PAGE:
The devils and ghost of Halloween remind us of the realities of sin, death and devil, but as the calender flips to November, so our thoughts turn to forgiveness and life eternal merited by the blood of the Lamb, Christ Jesus. November 1st is All Saints Day, and this Sunday the church will be celebrating the work of Jesus for the Church Triumphant, that is all those who have gone before us in Christ.
It really is a shame that All Saints Day falls immediately after our late night sugar high that is Halloween. Such a beautiful, comforting holiday must not be overlooked! Thankfully we have a few days throughout the week to transition and prepare for All Saints Sunday by talking about what exactly it means to be called a "saint" and reflection on the reading, Revelation 7:9-17.
There is nothing as funny to a three-year-old as rearranging the seating assignments at meal times. Adelae loves to sit in my seat and play "mommy"! This week everyone knew exactly where to sit. I surprised them with All Saints Day place cards. Don't you love place cards? It's always nice to feel like you belong and know where you're suppose to be.
These cards can be made as simply or as extravagantly as desired. Pen and paper is all you need. Thicker paper works best. I chose some rag paper scraps because it seemed to best match our text, "...standing before the throne and before the Lamb, clothed in white robes..." (Revelation 7:9). I wish I had a fancy gold calligraphy pen, but even a simple marker would have worked.
Trim the paper to 3"x4" rectangles, one for each member of the family, and fold it in half. On each card write a family member's name with the title "saint" before it, along with a cross. We are saints, or "holy ones" because of Christ, who makes us holy through His work on the cross.
If you wish to embellish your place card further add a ribbon. I kept mine simple by just popping two hole punches on the crease, then working a gold wired ribbon through the holes, and trimming the edges to clean up the frayed ends caused by stitching it through the holes.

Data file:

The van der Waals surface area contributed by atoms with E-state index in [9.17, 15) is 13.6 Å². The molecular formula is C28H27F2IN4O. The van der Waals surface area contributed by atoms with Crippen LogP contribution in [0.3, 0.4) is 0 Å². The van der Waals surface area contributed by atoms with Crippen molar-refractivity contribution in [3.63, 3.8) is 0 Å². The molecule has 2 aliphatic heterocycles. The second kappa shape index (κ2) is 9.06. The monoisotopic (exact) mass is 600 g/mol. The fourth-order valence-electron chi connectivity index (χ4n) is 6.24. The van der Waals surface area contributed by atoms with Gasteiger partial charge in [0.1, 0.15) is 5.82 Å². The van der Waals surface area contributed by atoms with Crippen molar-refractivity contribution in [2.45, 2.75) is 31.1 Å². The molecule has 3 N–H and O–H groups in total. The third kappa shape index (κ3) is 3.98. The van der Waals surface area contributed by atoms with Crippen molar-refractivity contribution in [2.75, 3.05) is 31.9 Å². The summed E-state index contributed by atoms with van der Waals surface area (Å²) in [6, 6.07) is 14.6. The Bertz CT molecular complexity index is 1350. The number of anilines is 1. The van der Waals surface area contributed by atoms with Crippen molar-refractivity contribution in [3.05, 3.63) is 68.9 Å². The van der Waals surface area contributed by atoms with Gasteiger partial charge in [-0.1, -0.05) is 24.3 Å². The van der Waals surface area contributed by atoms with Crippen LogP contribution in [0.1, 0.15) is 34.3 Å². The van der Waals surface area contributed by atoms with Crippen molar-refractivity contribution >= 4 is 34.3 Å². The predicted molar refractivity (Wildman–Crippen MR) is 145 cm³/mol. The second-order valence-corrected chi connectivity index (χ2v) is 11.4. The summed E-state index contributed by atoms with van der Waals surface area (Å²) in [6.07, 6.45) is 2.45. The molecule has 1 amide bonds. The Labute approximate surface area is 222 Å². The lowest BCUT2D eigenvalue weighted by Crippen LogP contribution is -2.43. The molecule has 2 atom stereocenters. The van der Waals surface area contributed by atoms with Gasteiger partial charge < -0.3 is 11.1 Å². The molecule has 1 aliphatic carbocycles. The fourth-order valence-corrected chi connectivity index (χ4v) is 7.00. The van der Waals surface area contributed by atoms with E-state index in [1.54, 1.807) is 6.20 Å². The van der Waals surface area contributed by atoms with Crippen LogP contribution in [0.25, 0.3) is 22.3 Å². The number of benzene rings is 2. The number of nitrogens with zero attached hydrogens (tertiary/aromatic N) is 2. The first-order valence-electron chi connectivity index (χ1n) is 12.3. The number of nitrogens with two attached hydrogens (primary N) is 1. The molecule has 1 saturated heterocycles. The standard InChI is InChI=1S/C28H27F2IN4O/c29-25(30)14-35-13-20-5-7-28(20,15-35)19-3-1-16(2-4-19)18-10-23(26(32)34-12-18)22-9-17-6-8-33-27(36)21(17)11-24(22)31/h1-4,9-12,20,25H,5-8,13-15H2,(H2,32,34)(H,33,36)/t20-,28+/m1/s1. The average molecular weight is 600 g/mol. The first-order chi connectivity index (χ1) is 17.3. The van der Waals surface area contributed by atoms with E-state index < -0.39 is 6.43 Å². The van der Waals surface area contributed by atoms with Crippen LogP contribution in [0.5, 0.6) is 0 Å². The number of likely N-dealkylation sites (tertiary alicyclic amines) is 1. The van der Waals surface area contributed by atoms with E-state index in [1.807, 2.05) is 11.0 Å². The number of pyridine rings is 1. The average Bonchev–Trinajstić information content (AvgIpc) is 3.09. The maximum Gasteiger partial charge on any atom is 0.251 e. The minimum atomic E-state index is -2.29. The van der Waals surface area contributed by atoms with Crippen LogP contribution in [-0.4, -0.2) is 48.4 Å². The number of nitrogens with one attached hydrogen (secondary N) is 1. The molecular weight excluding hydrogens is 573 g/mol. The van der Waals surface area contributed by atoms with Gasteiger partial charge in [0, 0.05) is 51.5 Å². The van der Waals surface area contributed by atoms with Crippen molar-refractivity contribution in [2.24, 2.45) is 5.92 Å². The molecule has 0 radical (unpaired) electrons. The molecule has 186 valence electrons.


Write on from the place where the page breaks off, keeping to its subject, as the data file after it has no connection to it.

Each saint also has a white shell next to their place card to further match our reading, "For the Lamb in the midst of the throne will be their shepherd, and he will guide them to springs of living water" (Revelations 7:17). We are made saints, not because of our goodness, but because of His goodness and mercy poured out on us in our baptism of life giving water. Shells are a great prop to have on hand, a visual clue when talking as a family about baptism.
With such a fancy place setting you might be wondering what heavenly dish I prepared for dinner! We savored my favorite, leftovers! I suppose this is an appropriate meal, but only if I call them "planned-overs" in honor of one of our favorite saints remembered today, Grandma Secord.
Sadly, our children will never know their Great Grandma Secord, a fine and feisty Christian woman. Understanding her as Great Grandma, that is Daddy's mommy's mommy can get pretty confusing, but little Adelae is full of questions in trying to mentally put our family tree together. The truth is, she is so very lucky to have six of her eight great grandparents still living. All Saints Day is an excellent opportunity to remember those who have gone before us in the faith - all those sinners made saints in their baptism.
Today I gathered photographs of saints - both alive and part of the Church Militant, and those passed on into the Church Triumphant. I photocopied family pictures and found images of Adam, Moses, Mary, Luther and even our pastor, Pastor Lingsch, online and printed them out - all in black and white. We carefully cut around each saint's head "jib-jab" style.
We had to stop with about 20 saint heads, but could have had many, many more if we didn't limit the pictures to our immediate little family and grandparents. Next, I made a 20 fold accordion out of a long piece of white paper. Each fold was about 3" wide and 8.5" tall. On it I drew a simple robed figure with a large, oblong head - large enough to fit each saint's head and nimbus. (If you don't have long paper, fold copy paper in fouths and tape them together.)
When you make any type of paper doll or paper chain it is vital that there is plenty of uncut space on both folded sides. This is what holds the dolls together!